Lorelei Bell has created another unique and mesmerizing mystery masterwork that tops its prequel Vampire Ascending in drama, fast-paced action, love, passion, heartache, and devastation. New friends, new adventures, shocking revelations, and harrowing experiences make for riveting reading in this second installment of the Sabrina Strong Series.
Sabrina learns more details - through Vasyl's recounting of his human and vampire life of what her role as a sibyl means and how the past and the future will come together. She finally learns what role Vasyl has played in his search for the next sibyl and why she is so tremendously important.
As Sabrina's partner, Dante, puts himself at risk to help all of mankind, Sabrina learns why newcomer, Bill Gannon, is so interested in her, and she works to protect Bjorn Tremayne from losing it all. Sabrina's past catches up to her, and she discovers that not everyone is, or was, what she thought. New characters, some kind and trustworthy, and some not, contribute to a captivating story line, and Sabrina finds herself on a journey she never thought possible.
I knew I wasn't asleep but in a fog—or rather deep in a vampire's thrall. I recognized that when I opened my eyes as the thrall lifted. The aroma of straw and horses caught in my nose. I realized that I lay in a bed of straw in the second floor of a barn. Most importantly, my Knowing also told me that I wasn't alone. He was here with me.
My movements set in motion the male form across from me. Vasyl slowly turned around. His dark silhouette bisected silver moonlight framed in the open haymow door in the upper section of the barn. His white silk shirt almost glowed against the ebony of his long, wavy hair. The wings were gone, now. Invisible, or whatever it was master vampires could do with them.
Vasyl slowly, sinuously stepped toward me, cutting the distance in half. Unable to avoid my fear — because he had lifted his thrall — I sat up and scooted further back into the pile of straw. As I did, I felt tightness and pain over my right shoulder. I grimaced, trying to stifle a groan, but it gushed out. My mind replayed vague, swirling scenes of being in a car, going way too fast, and someone shooting at me.
Oh. Right. Shot in the back – I had been with Leif. The moments of the car chase and wreck replayed in my mind's eye in a quick flash, stunning me briefly. How had this happened? It was all like a blurry half-remembered dream.“Where am I?” Now there's an original question to ask your abductor.
“Where you are safe, Cherie,” he answered in a chilly, quiet voice, almost as though he were in a church, or monastery. Still, his voice seemed magnified, although he did not use it to full volume.
“Why did you—” I stopped myself when the blanket fell away, and I realized I was nude from the waist up.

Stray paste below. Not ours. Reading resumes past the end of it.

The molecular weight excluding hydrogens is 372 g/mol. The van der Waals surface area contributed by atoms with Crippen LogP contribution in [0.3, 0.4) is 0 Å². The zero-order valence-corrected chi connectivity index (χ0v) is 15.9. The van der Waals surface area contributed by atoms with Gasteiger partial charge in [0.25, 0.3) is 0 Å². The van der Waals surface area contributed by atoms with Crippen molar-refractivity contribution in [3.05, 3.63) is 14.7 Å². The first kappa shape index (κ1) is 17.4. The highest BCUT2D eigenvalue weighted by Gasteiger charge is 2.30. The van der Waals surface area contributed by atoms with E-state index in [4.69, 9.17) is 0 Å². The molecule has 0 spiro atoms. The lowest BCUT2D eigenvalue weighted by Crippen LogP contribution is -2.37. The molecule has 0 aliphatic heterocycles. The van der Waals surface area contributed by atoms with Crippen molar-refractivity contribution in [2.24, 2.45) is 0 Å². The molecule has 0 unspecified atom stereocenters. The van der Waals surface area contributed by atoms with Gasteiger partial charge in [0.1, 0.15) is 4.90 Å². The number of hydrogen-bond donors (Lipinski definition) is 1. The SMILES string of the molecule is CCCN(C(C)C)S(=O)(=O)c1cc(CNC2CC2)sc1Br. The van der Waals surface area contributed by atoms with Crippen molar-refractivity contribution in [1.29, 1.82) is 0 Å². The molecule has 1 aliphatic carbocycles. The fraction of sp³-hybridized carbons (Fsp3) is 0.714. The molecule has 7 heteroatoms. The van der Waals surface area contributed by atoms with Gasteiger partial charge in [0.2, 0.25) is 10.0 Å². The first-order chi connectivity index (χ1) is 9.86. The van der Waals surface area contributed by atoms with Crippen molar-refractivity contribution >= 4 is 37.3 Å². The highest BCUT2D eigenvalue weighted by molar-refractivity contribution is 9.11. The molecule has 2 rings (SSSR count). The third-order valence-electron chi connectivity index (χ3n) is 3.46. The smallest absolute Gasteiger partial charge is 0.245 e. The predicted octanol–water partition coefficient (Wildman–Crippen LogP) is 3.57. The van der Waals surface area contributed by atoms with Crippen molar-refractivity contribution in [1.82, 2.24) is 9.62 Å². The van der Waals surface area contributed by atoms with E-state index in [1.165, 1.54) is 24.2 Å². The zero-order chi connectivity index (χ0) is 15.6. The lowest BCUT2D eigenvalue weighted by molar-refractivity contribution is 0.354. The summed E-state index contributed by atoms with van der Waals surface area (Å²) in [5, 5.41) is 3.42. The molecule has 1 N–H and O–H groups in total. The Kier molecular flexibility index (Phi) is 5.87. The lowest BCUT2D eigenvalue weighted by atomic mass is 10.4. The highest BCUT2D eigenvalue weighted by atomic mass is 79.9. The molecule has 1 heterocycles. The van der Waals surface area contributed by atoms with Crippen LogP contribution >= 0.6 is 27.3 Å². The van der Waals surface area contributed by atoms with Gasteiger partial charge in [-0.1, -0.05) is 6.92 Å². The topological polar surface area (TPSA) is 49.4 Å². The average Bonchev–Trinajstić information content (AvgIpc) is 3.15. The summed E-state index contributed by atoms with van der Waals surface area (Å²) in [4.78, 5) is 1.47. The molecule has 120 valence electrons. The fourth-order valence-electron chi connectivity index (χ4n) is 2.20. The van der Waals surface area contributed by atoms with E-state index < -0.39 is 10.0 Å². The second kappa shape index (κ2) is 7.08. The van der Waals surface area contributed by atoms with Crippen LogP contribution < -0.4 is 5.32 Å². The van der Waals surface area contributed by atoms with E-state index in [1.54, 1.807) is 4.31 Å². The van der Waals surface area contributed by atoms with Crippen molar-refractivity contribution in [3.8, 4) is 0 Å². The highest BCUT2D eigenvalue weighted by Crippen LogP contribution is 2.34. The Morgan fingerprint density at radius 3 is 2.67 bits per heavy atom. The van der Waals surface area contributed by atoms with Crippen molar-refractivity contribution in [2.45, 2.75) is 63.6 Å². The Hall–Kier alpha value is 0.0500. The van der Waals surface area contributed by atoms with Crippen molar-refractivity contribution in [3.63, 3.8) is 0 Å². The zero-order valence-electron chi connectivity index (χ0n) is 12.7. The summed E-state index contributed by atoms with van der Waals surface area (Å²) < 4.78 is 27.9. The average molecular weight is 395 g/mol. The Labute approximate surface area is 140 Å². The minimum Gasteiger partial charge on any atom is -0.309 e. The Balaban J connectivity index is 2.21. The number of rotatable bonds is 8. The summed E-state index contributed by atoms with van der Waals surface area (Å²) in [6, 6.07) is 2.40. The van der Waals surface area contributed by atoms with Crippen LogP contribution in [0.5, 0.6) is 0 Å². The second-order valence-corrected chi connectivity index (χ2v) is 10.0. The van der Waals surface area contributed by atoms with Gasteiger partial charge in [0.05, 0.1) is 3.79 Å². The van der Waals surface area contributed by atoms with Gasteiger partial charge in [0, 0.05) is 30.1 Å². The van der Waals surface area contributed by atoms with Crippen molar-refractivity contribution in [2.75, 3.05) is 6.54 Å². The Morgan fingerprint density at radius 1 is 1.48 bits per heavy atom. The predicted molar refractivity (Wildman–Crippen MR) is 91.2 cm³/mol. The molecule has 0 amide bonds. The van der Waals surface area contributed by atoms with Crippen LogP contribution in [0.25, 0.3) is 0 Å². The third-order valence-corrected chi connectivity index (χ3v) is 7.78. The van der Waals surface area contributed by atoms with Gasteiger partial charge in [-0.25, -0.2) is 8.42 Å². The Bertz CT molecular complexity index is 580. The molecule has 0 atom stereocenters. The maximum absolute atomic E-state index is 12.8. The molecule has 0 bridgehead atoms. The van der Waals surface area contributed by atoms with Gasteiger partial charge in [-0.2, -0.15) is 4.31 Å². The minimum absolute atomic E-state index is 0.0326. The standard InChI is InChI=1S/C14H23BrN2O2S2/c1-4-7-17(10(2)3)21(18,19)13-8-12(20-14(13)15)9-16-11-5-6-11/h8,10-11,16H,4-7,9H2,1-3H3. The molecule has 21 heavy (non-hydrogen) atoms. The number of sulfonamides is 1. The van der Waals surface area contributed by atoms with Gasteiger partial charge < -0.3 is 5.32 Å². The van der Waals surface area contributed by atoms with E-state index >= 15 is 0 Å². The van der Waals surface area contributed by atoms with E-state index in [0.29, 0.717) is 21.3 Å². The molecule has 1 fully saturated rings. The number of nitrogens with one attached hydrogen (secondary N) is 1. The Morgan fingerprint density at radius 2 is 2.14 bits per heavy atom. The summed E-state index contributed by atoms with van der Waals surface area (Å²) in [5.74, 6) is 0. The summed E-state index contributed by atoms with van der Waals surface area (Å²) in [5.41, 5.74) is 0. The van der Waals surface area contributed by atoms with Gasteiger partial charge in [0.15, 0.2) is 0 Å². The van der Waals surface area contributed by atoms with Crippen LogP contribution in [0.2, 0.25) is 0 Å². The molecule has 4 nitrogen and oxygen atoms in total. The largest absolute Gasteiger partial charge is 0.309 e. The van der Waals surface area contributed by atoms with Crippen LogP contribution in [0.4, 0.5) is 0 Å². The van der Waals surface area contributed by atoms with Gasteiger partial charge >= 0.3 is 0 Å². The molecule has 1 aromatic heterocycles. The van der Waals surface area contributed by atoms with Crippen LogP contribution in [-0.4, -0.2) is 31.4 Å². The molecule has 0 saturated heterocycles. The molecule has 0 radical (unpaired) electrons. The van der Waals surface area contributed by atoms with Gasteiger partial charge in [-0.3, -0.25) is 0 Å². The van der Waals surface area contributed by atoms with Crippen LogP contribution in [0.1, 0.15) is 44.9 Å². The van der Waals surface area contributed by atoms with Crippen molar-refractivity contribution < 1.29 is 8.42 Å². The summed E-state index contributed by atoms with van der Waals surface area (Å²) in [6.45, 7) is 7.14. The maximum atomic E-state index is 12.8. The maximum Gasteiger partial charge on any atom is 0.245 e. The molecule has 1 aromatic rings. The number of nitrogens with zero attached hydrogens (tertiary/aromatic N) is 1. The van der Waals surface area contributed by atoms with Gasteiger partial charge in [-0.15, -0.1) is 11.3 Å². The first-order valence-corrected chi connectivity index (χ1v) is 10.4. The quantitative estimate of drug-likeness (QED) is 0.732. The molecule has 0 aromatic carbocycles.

“Hey! What's the idea?” I said, frantically pulling the blanket up to hide behind—as if he hadn't already seen everything he'd wanted to.
“Sabrina, you were shot,” he said slightly louder this time, his accent not quite as heavy as I remembered it the last time we'd met. “I had to find the bullet. You were bleeding heavily, and I had to remove the bullet from your shoulder. You've lost a lot of blood,” he added.
“Uh—okay...” I fumbled with the horse blanket. It was wool and itched.
“I gave you some of my blood to replace yours that you'd lost. And it helps with the healing. The wound — it was very deep — to the bone. I feared that had I done nothing, you would have died.” He made the universal shrug sign, hands out. I couldn't see it, but I imagined his luscious lower lip had pushed out.
“Maybe I was meant to die,” I squeezed from my lungs, surprised at my sudden depressed feelings, tears sliding out of my eyes.
“Absoluement non!” he barked so sharply that I jumped. “Sabrina, I am not your enemy. I am your sworn protector. Forever. Tonight you would have died had I not pulled you from that car. You are the sibyl. You must live. The whole world depends upon it.”
Heart hammering against my chest, I took him in. “The whole world?” I said and made a little scoff. “Let's stick with maybe a radius of a few miles, okay?”
He remained stoic. I took in his tight-fitting jeans along with the glowing white shirt that hung open and was not of a style men wore today, it was more like something they might have worn in, say, the fifteenth century. He strode bare footed, closing in on me. Vasyl was not one to wear shoes. At the moment, his face was shadowed because he was facing away from the moonlight. It was good that he was, because if I saw his eyes I would have no control over my actions.
“You remember?” he asked. “I did not take the memory from you.”
Squinting with concentration, I said, “Someone was shooting at us.”
“Yes,” he said as he knelt beside me. “They were following you. I tried to stop them. Then, when I realized that the car you were in went out of control, I came to save you.”
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